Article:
Labor of Motherhood

Once I knew that my baby would come to me and not through me, I knew that my connection to motherhood would be different. Naively, I thought that the hard physical work of mothering would be growing, carrying, and then delivering the baby. And to be sure, there is sacrifice and labor that I will never know in bringing a child into the world. And yet, as the months turn and my baby grows, and GROWS, I'm blessed and burdened to unwrap the groaning, tangible work of motherhood.

He's a year and a half now. He runs and climbs and explores and rides. Most of his waking hours are spent away from my constant touch, and so I savor the times I get him: snacks on my lap, music and blocks in from of me; the lingering, dripping, towel-wrapped dance from the tub to his nursery. And yet there is so much more lifting than a year ago. Each trip up the stairs is double weight. When he needs to be picked up and comforted, I'm more keenly aware of this boy-baby I'm holding.

Unlike most mothers, I was already injured when he came to us. A little more broken with bulging disks and damaged nerves, I made plans on how to compensate with caring for a newborn. I had baby carriers, had a high changing table, a kitchen sink-accessible tub. But then he grew. And I hadn't really thought about what it feels like to carry thirty pounds up the stairs while it strongly protests. Getting in and out of car seats, strollers, bath tub, I'm sharply reminded that mothering takes sacrifice. Mine is just physical.

I hurt. Some days worse than others but always a little.

It won't define these days, so I hesitate to talk about it. here. But when I look back, I want to see a full picture of these days. The bursting love, the soaring joy of discovering life through his eyes, but also the deep pain of caring for someone else.

If you were to go to my parent's house and look through photo albums, you would find late in the 70's pictures of my mother. When she was expecting my oldest brother, the doctor's advised her against gaining much weight. So she didn't. She gained I think around 12 pounds and the baby weighed 9. She told me how the months passed and the rest of her shrunk as her belly grew. "My body gave the baby what it needed." She said. And growing up with that story (and the sure knowledge that it's healthy to gain weight when you're expecting) I thought to myself "my body will know...and will give the baby what it needs."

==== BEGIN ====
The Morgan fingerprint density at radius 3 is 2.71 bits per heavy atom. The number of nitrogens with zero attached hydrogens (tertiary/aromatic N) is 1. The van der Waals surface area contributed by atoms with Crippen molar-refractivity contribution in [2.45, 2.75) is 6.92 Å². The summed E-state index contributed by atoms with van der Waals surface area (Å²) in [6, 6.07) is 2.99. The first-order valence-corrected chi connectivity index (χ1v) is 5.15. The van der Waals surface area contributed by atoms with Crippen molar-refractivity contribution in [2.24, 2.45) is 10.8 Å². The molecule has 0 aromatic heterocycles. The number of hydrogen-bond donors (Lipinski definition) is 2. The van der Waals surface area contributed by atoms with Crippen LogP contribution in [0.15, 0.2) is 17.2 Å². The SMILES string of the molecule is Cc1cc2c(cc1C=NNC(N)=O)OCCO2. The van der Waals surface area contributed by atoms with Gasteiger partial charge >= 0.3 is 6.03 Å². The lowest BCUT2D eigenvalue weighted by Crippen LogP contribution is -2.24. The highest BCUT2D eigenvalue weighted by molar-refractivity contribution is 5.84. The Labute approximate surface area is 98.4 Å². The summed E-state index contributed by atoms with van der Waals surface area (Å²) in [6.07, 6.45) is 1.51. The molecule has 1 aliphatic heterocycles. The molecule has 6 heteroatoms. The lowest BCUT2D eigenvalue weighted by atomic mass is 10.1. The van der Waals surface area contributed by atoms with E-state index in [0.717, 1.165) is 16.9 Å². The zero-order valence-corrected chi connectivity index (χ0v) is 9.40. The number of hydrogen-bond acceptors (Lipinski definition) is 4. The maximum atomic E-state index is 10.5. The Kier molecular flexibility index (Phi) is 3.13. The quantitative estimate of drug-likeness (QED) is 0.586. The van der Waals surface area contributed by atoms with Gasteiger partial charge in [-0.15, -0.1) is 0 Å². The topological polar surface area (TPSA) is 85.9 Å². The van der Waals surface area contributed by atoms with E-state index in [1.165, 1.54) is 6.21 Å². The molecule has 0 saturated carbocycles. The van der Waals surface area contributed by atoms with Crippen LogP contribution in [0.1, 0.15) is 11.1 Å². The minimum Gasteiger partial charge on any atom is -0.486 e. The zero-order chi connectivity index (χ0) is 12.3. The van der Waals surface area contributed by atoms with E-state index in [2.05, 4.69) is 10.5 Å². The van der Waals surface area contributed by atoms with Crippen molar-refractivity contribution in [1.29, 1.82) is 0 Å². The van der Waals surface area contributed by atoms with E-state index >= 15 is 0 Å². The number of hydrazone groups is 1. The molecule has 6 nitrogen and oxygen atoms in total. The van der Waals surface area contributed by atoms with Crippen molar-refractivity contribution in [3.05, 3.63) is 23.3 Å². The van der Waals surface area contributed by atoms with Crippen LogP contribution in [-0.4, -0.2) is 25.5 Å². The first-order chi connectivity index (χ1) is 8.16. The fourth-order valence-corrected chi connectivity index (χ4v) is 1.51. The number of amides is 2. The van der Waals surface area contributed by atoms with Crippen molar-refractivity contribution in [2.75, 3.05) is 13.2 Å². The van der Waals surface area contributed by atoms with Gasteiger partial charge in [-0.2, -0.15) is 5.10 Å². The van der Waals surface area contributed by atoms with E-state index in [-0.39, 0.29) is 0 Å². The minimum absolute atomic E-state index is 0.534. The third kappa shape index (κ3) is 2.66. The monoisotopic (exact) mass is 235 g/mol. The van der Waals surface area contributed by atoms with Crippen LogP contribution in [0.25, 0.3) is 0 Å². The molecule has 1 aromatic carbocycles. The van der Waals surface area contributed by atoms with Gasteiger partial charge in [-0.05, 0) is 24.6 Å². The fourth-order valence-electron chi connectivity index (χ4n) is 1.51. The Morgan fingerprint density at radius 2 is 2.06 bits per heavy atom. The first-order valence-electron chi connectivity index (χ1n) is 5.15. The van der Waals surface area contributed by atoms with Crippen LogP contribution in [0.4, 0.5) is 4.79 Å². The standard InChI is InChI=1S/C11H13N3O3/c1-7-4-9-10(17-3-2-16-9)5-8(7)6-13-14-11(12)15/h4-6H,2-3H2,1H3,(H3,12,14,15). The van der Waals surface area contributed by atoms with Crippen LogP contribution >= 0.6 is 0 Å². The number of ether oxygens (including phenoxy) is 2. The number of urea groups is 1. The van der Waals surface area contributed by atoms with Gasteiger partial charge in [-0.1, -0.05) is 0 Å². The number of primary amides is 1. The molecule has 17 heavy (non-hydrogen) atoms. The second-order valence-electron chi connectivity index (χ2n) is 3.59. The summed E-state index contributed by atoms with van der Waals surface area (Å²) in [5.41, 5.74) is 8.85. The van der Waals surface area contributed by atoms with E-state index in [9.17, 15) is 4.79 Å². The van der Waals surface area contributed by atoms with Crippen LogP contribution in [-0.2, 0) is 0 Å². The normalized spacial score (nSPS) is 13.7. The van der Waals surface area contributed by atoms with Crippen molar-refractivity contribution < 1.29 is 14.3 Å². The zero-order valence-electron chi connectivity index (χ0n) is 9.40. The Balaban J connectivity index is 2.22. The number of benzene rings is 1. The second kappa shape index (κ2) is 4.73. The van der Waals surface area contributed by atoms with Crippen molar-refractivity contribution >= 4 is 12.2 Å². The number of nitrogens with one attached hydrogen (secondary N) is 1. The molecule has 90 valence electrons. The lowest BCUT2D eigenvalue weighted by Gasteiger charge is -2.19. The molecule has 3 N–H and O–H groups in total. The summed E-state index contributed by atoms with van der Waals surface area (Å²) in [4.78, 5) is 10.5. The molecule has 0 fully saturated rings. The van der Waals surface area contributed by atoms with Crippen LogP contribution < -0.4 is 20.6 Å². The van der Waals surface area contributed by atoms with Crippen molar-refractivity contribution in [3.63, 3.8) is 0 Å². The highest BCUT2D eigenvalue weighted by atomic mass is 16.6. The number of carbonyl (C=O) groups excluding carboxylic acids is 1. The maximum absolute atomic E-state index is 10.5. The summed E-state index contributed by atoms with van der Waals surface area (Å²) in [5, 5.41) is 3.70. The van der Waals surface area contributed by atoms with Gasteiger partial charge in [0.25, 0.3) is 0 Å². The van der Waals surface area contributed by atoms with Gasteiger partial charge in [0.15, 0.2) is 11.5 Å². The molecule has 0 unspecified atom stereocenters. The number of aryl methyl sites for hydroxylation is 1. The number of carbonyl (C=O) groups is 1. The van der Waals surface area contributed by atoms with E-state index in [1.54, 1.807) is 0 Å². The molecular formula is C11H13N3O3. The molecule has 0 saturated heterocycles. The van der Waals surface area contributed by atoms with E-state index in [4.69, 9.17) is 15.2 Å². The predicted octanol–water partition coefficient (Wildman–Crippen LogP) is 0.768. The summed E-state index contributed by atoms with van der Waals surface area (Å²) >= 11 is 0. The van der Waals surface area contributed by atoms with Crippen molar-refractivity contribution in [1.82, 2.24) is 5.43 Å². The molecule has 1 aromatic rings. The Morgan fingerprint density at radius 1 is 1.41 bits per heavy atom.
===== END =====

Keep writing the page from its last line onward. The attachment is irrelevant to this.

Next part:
I'm seeing that in full effect these days. Of course, not for the first 9 months of his life. Those precious times were for his birth mother to give him what he needed. But for the past year and a half, I've witnesses a rallying of all my physical strength as I mother this baby of mine. For the first few months, I cradled him in the soft bend of my left arm as I fed, soothed, and carried him. My left bicep grew. Then as he started to sit and preferred to be upright, he switched over to my right, stronger side. I see my hip grow, my right shoulder strengthen. In the lilting waltz of motherhood, my body changes as he grows and needs different things.

Now he explores and I squat behind him, unable to bend my back. Somehow with this wounded body of mine, I'm still able to give him what he needs: a hip to cling to, hands to explore the world, a soft place in the nape of my neck to sink into, grasped fingers to steady wobbly steps, a lap to curl into with a book. Month by month I get to share in the labor of motherhood. It's lifting into high chairs, transferring into the car seat, pushing around the neighborhood, picking up toys, picking up toys again, hefting hampers of clothes, shoving swings, squatting up the stairs, reaching over the bath tub, bending over diaper changes, rocking to sleep, carrying to bed.

It's hard.
It's sacrificial.
It's sweaty and it's heavy.
It's good, beautiful work.